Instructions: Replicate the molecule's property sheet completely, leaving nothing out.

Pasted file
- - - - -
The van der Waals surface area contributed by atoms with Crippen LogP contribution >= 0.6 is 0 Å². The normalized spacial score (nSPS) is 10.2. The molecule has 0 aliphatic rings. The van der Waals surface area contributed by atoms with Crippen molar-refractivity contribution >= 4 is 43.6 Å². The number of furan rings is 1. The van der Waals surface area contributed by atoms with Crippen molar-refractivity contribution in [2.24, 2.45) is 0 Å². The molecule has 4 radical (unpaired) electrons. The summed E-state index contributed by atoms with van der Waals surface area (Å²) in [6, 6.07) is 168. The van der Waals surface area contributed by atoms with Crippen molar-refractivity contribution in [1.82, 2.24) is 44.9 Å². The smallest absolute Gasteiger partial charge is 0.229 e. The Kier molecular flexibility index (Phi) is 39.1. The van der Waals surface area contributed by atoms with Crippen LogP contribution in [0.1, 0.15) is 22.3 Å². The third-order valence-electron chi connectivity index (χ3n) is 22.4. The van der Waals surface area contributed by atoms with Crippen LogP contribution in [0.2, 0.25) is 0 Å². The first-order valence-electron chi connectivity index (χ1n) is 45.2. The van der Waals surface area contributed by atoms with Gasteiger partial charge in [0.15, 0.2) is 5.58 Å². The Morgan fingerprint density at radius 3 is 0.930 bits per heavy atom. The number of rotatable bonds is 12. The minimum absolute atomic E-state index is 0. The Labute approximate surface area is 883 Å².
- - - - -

The van der Waals surface area contributed by atoms with Crippen LogP contribution >= 0.6 is 0 Å². The normalized spacial score (nSPS) is 10.2. The molecule has 0 aliphatic rings. The van der Waals surface area contributed by atoms with Crippen molar-refractivity contribution >= 4 is 43.6 Å². The number of furan rings is 1. The van der Waals surface area contributed by atoms with Crippen molar-refractivity contribution in [2.24, 2.45) is 0 Å². The molecule has 4 radical (unpaired) electrons. The summed E-state index contributed by atoms with van der Waals surface area (Å²) in [6, 6.07) is 168. The van der Waals surface area contributed by atoms with Crippen molar-refractivity contribution in [1.82, 2.24) is 44.9 Å². The smallest absolute Gasteiger partial charge is 0.229 e. The Kier molecular flexibility index (Phi) is 39.1. The van der Waals surface area contributed by atoms with Crippen LogP contribution in [0.1, 0.15) is 22.3 Å². The third-order valence-electron chi connectivity index (χ3n) is 22.4. The van der Waals surface area contributed by atoms with Crippen LogP contribution in [0.2, 0.25) is 0 Å². The first-order valence-electron chi connectivity index (χ1n) is 45.2. The van der Waals surface area contributed by atoms with Gasteiger partial charge in [0.15, 0.2) is 5.58 Å². The Morgan fingerprint density at radius 3 is 0.930 bits per heavy atom. The number of rotatable bonds is 12. The minimum absolute atomic E-state index is 0. The Labute approximate surface area is 883 Å².